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Publication numberUS5158617 A
Publication typeGrant
Application numberUS 07/687,342
Publication dateOct 27, 1992
Filing dateApr 18, 1991
Priority dateApr 18, 1991
Fee statusLapsed
Publication number07687342, 687342, US 5158617 A, US 5158617A, US-A-5158617, US5158617 A, US5158617A
InventorsChien C. Li
Original AssigneeAllied-Signal Inc.
Export CitationBiBTeX, EndNote, RefMan
External Links: USPTO, USPTO Assignment, Espacenet
Method of cleaning using hydrochlorofluorocarbons having 3 to 5 carbon atoms
US 5158617 A
Abstract
A method of cleaning a surface of a substrate is provided. The solvent is selected from a group consisting of hydrochlorofluorocarbons having 3 to 5 carbon atoms and a maximum of two chlorine atoms. The environmental lifetime of the solvent is expected to be less than one year.
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Claims(20)
What is claimed is:
1. A method of dissolving contaminants or removing contaminants from the surface of a substrate which comprises the step of:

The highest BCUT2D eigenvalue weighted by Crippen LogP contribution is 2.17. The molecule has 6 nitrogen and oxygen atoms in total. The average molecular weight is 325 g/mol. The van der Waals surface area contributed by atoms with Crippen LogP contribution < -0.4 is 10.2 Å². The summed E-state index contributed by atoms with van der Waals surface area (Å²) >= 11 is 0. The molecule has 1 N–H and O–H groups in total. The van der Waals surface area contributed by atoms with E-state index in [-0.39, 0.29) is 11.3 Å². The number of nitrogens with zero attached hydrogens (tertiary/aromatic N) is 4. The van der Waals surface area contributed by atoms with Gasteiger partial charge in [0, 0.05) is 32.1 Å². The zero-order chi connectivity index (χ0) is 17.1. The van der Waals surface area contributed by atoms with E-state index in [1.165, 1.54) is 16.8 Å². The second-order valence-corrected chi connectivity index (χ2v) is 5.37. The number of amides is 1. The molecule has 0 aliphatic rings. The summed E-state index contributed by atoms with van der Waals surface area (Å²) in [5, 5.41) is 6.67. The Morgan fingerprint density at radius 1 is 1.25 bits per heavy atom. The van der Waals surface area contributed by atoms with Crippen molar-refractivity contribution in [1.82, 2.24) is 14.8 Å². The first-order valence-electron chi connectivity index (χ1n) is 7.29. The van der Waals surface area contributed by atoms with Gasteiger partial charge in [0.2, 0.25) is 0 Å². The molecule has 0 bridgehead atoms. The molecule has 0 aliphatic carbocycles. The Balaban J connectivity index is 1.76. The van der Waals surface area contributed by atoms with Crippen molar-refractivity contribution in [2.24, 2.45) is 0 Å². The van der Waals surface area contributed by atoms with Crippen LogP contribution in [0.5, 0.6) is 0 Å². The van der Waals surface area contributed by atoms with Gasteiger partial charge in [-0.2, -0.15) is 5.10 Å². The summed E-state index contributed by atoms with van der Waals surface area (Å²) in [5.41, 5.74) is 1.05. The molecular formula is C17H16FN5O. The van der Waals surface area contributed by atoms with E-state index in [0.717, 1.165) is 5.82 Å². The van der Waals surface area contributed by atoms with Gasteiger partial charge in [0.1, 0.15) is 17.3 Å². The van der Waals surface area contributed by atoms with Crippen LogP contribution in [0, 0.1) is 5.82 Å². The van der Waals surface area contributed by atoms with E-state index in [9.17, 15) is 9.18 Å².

using a solvent consisting essentially of a solvent selected from the group consisting of CFH2 CCl2 CF3, CF3 CFClCClH2, CFH2 CFClCF2 Cl, CF2 ClCH2 CF2 Cl, CF3 CH2 CFCl2, CH3 CFClCF2 H, CF2 ClCFHCClH2, CFH2 CFClCF2 H, CF2 HCClHCF2 H, CF2 HCFHCFClH, CFH2 CFHCF2 Cl, CFClHCH2 CF3, CF2 HCH2 CF2 Cl, CH3 CClHCF2 Cl, CF2 HCFHCClH2, CH3 CFHCF2 Cl, CF2 HCH2 CFClH, CFH2 CH2 CF2 Cl, CF2 HCH2 CClH2, CH3 CFClCH3, CH3 CH2 CFClH, and mixtures thereof to substantially dissolve or remove said contaminants.
2. The method of claim 1 wherein said solvent additionally comprises a solvent selected from the group consisting of CF2 ClCF2 CClH2, CH2 FCF2 CFCl2, CF2 HCF2 CClH2, CFH2 CF2 CFClH, CFH2 CF2 CClH2, CH3 CF2 CFClH, and mixtures thereof.
3. The method of claim 1 wherein said solvent is selected from the group consisting of CH3 CFClCF2 H, CF2 ClCFHCClH2, CFH2 CFClCF2 H, CFH2 CFHCF2 Cl, CFClHCH2 CF3, CF2 HCH2 CF2 Cl, CH3 CFHCF2 Cl, CF3 CH2 CClH2, and mixtures thereof.
4. The method of claim 1 wherein said method removes organic contaminants from said surface.
5. The method of claim 1 wherein said method substantially removes contaminants from the surface of an organic substrate.
6. A method of dissolving contaminants or removing contaminants from the surface of a substrate which comprises the step of: